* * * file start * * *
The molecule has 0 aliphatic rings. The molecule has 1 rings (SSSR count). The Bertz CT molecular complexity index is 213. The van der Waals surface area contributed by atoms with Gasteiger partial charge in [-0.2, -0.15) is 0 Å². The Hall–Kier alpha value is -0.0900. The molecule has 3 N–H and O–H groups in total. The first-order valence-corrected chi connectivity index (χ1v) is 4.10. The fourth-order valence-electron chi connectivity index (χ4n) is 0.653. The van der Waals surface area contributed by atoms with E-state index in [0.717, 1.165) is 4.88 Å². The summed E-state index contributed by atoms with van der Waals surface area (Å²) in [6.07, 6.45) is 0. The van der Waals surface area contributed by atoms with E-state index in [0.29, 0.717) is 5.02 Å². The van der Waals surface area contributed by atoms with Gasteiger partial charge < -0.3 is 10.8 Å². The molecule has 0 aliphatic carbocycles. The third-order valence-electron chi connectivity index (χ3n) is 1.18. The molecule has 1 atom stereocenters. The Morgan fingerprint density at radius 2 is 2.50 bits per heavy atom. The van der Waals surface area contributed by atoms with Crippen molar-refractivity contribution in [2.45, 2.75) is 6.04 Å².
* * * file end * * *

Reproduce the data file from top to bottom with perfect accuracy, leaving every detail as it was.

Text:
The molecule has 0 aliphatic rings. The molecule has 1 rings (SSSR count). The Bertz CT molecular complexity index is 213. The van der Waals surface area contributed by atoms with Gasteiger partial charge in [-0.2, -0.15) is 0 Å². The Hall–Kier alpha value is -0.0900. The molecule has 3 N–H and O–H groups in total. The first-order valence-corrected chi connectivity index (χ1v) is 4.10. The fourth-order valence-electron chi connectivity index (χ4n) is 0.653. The van der Waals surface area contributed by atoms with E-state index in [0.717, 1.165) is 4.88 Å². The summed E-state index contributed by atoms with van der Waals surface area (Å²) in [6.07, 6.45) is 0. The van der Waals surface area contributed by atoms with E-state index in [0.29, 0.717) is 5.02 Å². The van der Waals surface area contributed by atoms with Gasteiger partial charge < -0.3 is 10.8 Å². The molecule has 0 aliphatic carbocycles. The third-order valence-electron chi connectivity index (χ3n) is 1.18. The molecule has 1 atom stereocenters. The Morgan fingerprint density at radius 2 is 2.50 bits per heavy atom. The van der Waals surface area contributed by atoms with Crippen molar-refractivity contribution in [2.45, 2.75) is 6.04 Å².